From Birch Gold Group
This week, Your News to Know rounds up the top news stories involving gold and the overall economy. Stories include: Multiple analysts believe gold to remain resilient despite rate hike, why Arizona and other states are choosing gold, and 400-year-old gold coin discovered in a Moscow river.
Multiple analysts: Gold to remain resilient despite rate hike
Despite an all-but-guaranteed interest rates hike in June, gold continues to climb, with silver experiencing a similar upswing. A number of analysts agree that gold continues to increase in price because geopolitical uncertainty around the world is more important to investors than an already priced-in rate hike.
“There is plenty for investors to worry about right now and I certainly wouldn’t want to be short on gold in this environment,” said Barry Potekin, vice president of managed futures accounts at RMB Group. “The train might be moving smoothly now, but you never know what is going to happen down the tracks so you don’t want to give up your seat.”
Potekin sees gold’s momentum continuing towards $1,300 before reaching the highest levels in recent memory. “If we get a move back above $1,300 then we are going to $1,400,” he said.
Jasper Lawler, market analyst at London Capital Group, underlined the effect that political turmoil in the U.S. and the upcoming U.K. elections has on gold prices. “This ongoing risks surrounding the leadership in two major countries will continue to be good for gold,” he said, adding that gold’s current prices – the highest in four weeks – marks a push above an important pivot point in $1,260 and could lead to even higher prices next week.
Lawler added that the next resistance level is at $1,280, after which gold stands to hit $1,300.
Both Lawler and Nick Exarhos, senior economist at CIBC World Markets, agree that the dollar’s weakness continues to play a major role in gold’s rise. Exarhos pointed out that it’s difficult to see a new catalyst on the horizon that would push the dollar higher, adding that the euro’s renewed strength is exacerbating the greenback’s weakness.
Perhaps the most overlooked part of gold’s recent upswing is that the metal’s 50-day moving average moved above the 200-day moving average, which signals an important technical pattern known as the Golden Cross and highlights bullish short-term momentum.
Return to tender: Why Arizona and other states are choosing gold
Arizona is the latest in a growing number of states to return to gold and silver as legal tender. The bill signed by Governor Doug Ducey re-institutes a “legal tender” for these metals, returning to the constitutional roots which dictate that “No state shall…make anything but gold and silver coin a tender in payment of debts.”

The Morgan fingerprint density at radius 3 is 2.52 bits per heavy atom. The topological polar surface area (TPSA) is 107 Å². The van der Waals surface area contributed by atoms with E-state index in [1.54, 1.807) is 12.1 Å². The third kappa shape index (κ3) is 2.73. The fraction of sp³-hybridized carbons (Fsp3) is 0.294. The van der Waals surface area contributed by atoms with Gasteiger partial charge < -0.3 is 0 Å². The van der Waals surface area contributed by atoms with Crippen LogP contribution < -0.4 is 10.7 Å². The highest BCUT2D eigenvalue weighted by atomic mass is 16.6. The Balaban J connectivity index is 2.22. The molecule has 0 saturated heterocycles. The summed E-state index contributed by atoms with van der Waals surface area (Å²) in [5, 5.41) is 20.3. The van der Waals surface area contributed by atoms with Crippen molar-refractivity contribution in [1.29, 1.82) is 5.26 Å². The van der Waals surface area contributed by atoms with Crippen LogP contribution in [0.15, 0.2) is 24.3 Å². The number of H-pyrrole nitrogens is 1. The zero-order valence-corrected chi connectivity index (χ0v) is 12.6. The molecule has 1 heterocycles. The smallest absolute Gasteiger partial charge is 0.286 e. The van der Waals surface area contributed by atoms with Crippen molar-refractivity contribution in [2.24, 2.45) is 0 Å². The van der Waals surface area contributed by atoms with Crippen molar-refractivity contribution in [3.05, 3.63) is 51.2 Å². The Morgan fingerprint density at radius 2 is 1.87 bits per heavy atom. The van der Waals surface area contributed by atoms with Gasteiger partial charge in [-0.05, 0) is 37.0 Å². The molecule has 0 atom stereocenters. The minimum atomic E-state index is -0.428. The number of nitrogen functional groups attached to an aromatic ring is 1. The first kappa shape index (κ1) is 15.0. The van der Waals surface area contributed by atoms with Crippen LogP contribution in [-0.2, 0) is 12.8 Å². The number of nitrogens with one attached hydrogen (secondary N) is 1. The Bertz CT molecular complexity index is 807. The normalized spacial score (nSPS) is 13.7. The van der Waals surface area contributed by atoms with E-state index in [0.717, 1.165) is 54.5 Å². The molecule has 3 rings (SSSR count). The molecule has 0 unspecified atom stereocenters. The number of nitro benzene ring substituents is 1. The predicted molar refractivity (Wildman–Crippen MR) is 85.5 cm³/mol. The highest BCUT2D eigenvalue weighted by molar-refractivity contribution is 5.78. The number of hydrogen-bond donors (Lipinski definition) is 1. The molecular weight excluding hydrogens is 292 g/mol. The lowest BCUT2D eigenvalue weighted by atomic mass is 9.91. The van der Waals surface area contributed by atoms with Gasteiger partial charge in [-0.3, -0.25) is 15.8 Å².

TheStreet’s David Yoe Williams Jr. examines why states are just now returning to the United States Constitution in regards to money after decades of ignoring its laws. Williams finds this to be a clear sign of concession that the Federal Reserve has failed to offer a replacement for bullion-backed transactions.
He notes that the new laws will bolster gold’s appeal in these states because the metal will no longer be subject to taxation – thus, when it appreciates against the dollar (as it so often does), those who own it will enjoy tax-free gains. As it is now, inflation tax significantly erodes fiat money holdings; the dollar has lost 97% of its purchasing since 1913, while gold and silver have increased 60 and 20-fold, respectively, in their dollar-denominated price.
Seven states have already passed laws in favor of sound money – laws that encourage the use of gold and silver as currency. The fact that central banks around the world, from Russia and China to Western Europe and the U.S., hold large amounts of gold bullion and continue to add to their stockpiles signifies the value of the metal.
As Williams explains, it won’t be long before gold is returned to a prominent place in the world of currencies, so he believes that the time to invest in bullion is now.
400-year-old gold coin worth $17,000 discovered in a Moscow river
A Russian amateur gold hunter recently found a valuable 17th century gold coin while scouring the bottom of a Moscow river.
The 400-year-old coin found in the Yauza River is a gold ugorsky chervonet, minted during the reign of the Russian Tsar Boris Godunov, who ruled between 1598 and 1605. The coin’s rarity contributes to its value, as these coins were never used as currency and were instead given out as a reward for military achievements; only six have been discovered so far, and some place the value of the latest piece much higher than the initially-estimated $17,000.
Some media reports speculate that the diver could face a fine for damaging the valuable artifact during the raising process, as the coin was embedded into a metallic hinge. The diver could also be fined for conducting an unauthorized treasure hunt, as the new Russian legislation requires one to obtain a permit before engaging in such activities.